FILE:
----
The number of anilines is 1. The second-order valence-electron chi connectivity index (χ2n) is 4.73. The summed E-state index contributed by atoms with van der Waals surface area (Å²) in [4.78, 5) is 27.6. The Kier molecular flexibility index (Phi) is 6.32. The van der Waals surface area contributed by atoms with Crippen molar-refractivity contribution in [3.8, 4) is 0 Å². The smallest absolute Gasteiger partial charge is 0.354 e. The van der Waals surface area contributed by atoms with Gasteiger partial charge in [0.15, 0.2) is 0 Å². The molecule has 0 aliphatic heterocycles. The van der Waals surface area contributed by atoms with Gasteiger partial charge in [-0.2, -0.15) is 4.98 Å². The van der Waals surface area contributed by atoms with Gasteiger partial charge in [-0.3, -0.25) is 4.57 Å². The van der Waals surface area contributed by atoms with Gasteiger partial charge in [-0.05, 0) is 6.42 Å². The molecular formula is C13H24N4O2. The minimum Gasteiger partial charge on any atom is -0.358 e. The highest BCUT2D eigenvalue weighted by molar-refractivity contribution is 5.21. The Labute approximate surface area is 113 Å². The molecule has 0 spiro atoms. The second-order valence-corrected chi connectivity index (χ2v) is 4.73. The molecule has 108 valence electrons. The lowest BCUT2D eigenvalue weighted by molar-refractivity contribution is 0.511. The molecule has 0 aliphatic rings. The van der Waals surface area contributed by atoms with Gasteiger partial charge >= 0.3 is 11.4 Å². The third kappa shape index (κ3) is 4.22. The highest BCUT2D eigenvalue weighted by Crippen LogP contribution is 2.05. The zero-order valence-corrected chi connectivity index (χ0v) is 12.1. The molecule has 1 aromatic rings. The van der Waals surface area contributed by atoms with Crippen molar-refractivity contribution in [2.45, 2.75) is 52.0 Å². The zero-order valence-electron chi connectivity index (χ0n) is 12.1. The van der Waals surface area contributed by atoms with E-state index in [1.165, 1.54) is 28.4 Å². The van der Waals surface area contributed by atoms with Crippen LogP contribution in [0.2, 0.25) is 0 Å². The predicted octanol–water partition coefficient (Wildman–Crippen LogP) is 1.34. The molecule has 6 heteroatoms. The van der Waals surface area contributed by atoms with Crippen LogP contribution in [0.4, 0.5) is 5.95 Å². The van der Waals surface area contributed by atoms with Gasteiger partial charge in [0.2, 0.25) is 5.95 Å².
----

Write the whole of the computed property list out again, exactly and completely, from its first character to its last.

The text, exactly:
The number of anilines is 1. The second-order valence-electron chi connectivity index (χ2n) is 4.73. The summed E-state index contributed by atoms with van der Waals surface area (Å²) in [4.78, 5) is 27.6. The Kier molecular flexibility index (Phi) is 6.32. The van der Waals surface area contributed by atoms with Crippen molar-refractivity contribution in [3.8, 4) is 0 Å². The smallest absolute Gasteiger partial charge is 0.354 e. The van der Waals surface area contributed by atoms with Gasteiger partial charge in [0.15, 0.2) is 0 Å². The molecule has 0 aliphatic heterocycles. The van der Waals surface area contributed by atoms with Gasteiger partial charge in [-0.2, -0.15) is 4.98 Å². The van der Waals surface area contributed by atoms with Gasteiger partial charge in [-0.3, -0.25) is 4.57 Å². The van der Waals surface area contributed by atoms with Gasteiger partial charge in [-0.05, 0) is 6.42 Å². The molecular formula is C13H24N4O2. The minimum Gasteiger partial charge on any atom is -0.358 e. The highest BCUT2D eigenvalue weighted by molar-refractivity contribution is 5.21. The Labute approximate surface area is 113 Å². The molecule has 0 spiro atoms. The second-order valence-corrected chi connectivity index (χ2v) is 4.73. The molecule has 108 valence electrons. The lowest BCUT2D eigenvalue weighted by molar-refractivity contribution is 0.511. The molecule has 0 aliphatic rings. The van der Waals surface area contributed by atoms with Gasteiger partial charge >= 0.3 is 11.4 Å². The third kappa shape index (κ3) is 4.22. The highest BCUT2D eigenvalue weighted by Crippen LogP contribution is 2.05. The zero-order valence-corrected chi connectivity index (χ0v) is 12.1. The molecule has 1 aromatic rings. The van der Waals surface area contributed by atoms with Crippen molar-refractivity contribution in [2.45, 2.75) is 52.0 Å². The zero-order valence-electron chi connectivity index (χ0n) is 12.1. The van der Waals surface area contributed by atoms with E-state index in [1.165, 1.54) is 28.4 Å². The van der Waals surface area contributed by atoms with Crippen LogP contribution in [0.2, 0.25) is 0 Å². The predicted octanol–water partition coefficient (Wildman–Crippen LogP) is 1.34. The molecule has 6 heteroatoms. The van der Waals surface area contributed by atoms with Crippen LogP contribution in [0.4, 0.5) is 5.95 Å². The van der Waals surface area contributed by atoms with Gasteiger partial charge in [0.2, 0.25) is 5.95 Å².